Technology

More Bandwidth Than You Can Use?


Companies such as Verizon are starting to offer Internet connection speeds that are 5 to 30 times faster than standard cable or DSL lines

From the moment the first phone-line modems squawked to life, connecting consumers to early Internet service providers two decades ago, there has been a nearly universal quest for more plentiful and speedier data pipes into the home.

Yet even now that those pipes are arriving, the race to provide even bigger ones is intensifying among telecom and cable TV companies, as well as wireless network operators.

In Millis, Mass., freelance writer Michael Fitzgerald recently boosted the speed with which he can reach the Internet by subscribing to Verizon's (VZ) new FiOS broadband service. FiOS delivers a super-fast connection by replacing the old copper phone line to each home with a fiber-optic cable, offering Internet downloads as fast as 30 megabits per second, vs. the 1Mbps to 6Mbps of the typical cable or DSL broadband line. "I was intrigued by the service when I first heard about it," says Fitzgerald. While he may not fully exploit his new firepower with any regularity, Fitzgerald is one of about 864,000 FiOS broadband subscribers. "Over the long term, I think there will be benefits that I can't even begin to imagine yet."

Competing Modes of Delivery

To deliver FiOS, which Verizon is also using to launch its own cable TV service, the once-stodgy telephone company has embarked on a massive network upgrade that's expected to cost $23 billion between 2004 and 2010. Even then, Verizon expects FiOS to be available to 18 million homes, only a little more than half of its territory.

The FiOS initiative has given Verizon an imposing lead in how much bandwidth it can deliver to U.S. homes, and yet the cable industry won't be going down without a fight. Comcast (CMCSA) CEO Brian Roberts recently demonstrated a new technology called DOCSIS 3.0 (Data Over Cable Service Interface Specification) that promises to give cable modem users speeds as high as 150Mbps. However, there are no plans announced for actual market trials of the new cable technology, let alone deployments. If and when it is implemented, Verizon's ready for the arms race, technologically at least: Its new fiber cables can easily carry hundreds of megabits per second of data, though cost is always an issue.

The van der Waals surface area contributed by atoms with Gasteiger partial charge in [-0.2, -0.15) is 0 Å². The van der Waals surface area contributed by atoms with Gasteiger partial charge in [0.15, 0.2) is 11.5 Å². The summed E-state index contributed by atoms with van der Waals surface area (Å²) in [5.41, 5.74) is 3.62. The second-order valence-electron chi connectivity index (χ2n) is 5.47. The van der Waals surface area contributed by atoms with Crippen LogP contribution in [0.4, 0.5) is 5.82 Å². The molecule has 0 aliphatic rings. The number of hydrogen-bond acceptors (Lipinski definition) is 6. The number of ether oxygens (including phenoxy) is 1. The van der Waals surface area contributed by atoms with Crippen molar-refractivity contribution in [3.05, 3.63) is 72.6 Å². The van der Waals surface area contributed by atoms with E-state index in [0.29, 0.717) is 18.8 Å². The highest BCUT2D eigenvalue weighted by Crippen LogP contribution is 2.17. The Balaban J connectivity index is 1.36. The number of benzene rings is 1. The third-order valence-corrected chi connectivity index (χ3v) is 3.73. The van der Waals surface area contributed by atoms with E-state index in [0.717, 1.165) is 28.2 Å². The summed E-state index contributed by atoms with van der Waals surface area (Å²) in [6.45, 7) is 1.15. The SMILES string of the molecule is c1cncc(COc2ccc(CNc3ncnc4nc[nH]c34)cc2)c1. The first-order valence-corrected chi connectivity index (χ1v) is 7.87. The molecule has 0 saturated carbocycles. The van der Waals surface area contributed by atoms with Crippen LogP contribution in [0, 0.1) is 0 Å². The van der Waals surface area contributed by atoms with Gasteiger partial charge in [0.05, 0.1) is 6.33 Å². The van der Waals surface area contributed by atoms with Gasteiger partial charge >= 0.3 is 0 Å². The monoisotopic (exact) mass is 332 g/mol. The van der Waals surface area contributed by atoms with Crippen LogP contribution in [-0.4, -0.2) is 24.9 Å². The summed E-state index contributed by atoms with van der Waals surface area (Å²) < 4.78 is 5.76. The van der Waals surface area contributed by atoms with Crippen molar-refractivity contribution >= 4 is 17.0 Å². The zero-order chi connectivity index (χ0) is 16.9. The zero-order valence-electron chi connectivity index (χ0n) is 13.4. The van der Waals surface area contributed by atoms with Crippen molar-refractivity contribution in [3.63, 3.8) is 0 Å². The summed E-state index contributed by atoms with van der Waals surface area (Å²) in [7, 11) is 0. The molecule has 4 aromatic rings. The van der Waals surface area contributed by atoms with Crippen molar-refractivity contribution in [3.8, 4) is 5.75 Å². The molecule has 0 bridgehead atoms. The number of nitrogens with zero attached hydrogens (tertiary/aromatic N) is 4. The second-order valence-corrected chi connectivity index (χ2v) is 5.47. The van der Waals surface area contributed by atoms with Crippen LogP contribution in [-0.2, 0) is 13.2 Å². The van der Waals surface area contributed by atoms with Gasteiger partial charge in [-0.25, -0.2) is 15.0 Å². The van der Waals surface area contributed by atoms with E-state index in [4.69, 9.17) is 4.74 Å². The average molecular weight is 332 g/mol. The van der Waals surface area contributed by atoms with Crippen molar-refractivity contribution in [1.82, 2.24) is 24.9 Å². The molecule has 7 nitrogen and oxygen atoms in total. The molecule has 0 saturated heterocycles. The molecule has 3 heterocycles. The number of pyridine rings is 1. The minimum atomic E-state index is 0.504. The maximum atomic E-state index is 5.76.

Comcast's advantage—one that other cable operators such as Time Warner (TWX) and Cablevision (CVC) would presumably share—is that they will be able to boost their speeds without laying new cable. This, says Comcast Chief Technology Officer Tony Werner, will give cable operators a cost advantage over Verizon and any other company that decides to pull up its wires: "We'll be able to launch overnight or area-by-area without any digging."

Upgrade Déjà Vu

But once you have 100Mbps or more available at home, what the heck are you going to do with all that bandwidth? For the average consumer, 6Mbps should more than suffice for today's typical needs, whether it's downloading music, watching the occasional video, or even running a home network that lets two or three computers do the same all at once. Does anyone really care whether that song download from iTunes (AAPL) takes 10 seconds or 2 seconds?

We've been here before. In 1999, there were fewer than 2 million people in the U.S. subscribing to either DSL or cable broadband. By the end of 2006, that number exceeded 51 million, says the Dallas consultancy Parks Associates. Meanwhile, prices have come down. In 1999, Bell Atlantic, now part of Verizon, offered consumers a high-end DSL package that topped 1.6Mbps for about $110 a month. Now it's offering 3Mbps for $30 a month.

That trend is going to repeat itself, says Parks Associates analyst Michael Cai. "You'll see more bandwidth offered at the same price you're paying now for less." The average cost of a megabit per second in 2002 was more than $26 a month, Cai says, and by last year it had dropped to $7. By 2010, it could drop as low as 80¢, making 50Mbps for $40 a month sound positively mainstream.

Is It Ever Too Much?

But again, will consumers really need it? It's a question that consumers will have to ask themselves as speedier offerings migrate downstream from the bleeding edge to the mass market in the same way that broadband supplanted dial-up Internet access. Much as richer Web site graphics and music downloads idled millions of dial-up modems, the smart money is betting that future online video offerings—from high-definition TV and future iterations of YouTube-type (GOOG) video-sharing sites to sophisticated online gaming and video phone calls—will turn your average U.S. home into a 50Mbps bandwidth hog within three years.

"When you start adding up how much bandwidth that the average home with a couple of teenagers might consume between 6 and 9 at night—two or three people watching HDTV shows, playing music from the Internet, playing online games—the bandwidth demands are going to be gigantic," says Mark Wegleitner, Verizon's chief technology officer.